|Chapter Title||AN ORIGINAL SETTLER AND HIS HOMESTEAD.|
|Newspaper Title||Launceston Examiner (Tas. : 1842 - 1899)|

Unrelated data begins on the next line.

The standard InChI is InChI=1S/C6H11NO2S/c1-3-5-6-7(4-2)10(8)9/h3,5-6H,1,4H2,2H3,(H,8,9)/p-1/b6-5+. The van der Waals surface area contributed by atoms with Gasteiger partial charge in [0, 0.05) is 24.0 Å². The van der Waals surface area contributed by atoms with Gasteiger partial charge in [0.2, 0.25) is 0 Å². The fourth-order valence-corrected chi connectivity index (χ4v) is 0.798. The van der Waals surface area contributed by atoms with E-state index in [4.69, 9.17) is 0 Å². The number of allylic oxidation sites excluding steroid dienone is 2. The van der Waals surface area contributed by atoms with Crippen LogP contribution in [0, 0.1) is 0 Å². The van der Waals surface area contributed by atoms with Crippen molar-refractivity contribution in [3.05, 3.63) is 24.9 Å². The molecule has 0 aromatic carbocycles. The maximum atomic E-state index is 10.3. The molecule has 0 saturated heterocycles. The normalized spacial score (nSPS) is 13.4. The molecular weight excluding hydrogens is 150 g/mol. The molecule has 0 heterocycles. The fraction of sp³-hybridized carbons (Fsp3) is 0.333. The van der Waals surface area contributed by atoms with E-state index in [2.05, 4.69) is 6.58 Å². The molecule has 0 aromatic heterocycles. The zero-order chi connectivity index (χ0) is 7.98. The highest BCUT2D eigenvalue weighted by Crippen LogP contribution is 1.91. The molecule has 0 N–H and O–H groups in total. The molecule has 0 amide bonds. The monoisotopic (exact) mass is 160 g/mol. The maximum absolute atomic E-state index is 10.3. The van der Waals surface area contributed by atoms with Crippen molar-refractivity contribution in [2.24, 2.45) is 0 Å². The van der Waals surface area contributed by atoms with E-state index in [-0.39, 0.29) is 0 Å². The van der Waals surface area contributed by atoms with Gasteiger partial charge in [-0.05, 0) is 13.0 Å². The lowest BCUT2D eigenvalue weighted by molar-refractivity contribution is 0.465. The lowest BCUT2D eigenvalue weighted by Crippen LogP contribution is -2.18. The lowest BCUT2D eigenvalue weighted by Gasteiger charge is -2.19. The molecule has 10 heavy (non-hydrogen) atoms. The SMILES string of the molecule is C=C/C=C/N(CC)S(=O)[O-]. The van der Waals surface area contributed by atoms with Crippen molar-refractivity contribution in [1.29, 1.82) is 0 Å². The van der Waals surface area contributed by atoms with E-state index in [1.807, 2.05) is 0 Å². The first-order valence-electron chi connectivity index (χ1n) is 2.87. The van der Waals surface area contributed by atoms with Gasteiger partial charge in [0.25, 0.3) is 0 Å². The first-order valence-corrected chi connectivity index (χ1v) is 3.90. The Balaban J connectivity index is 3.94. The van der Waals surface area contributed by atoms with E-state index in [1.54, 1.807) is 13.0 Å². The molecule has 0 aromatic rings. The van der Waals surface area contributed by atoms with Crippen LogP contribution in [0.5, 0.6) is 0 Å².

|Trove Title||The Maxwells of Bremgarten|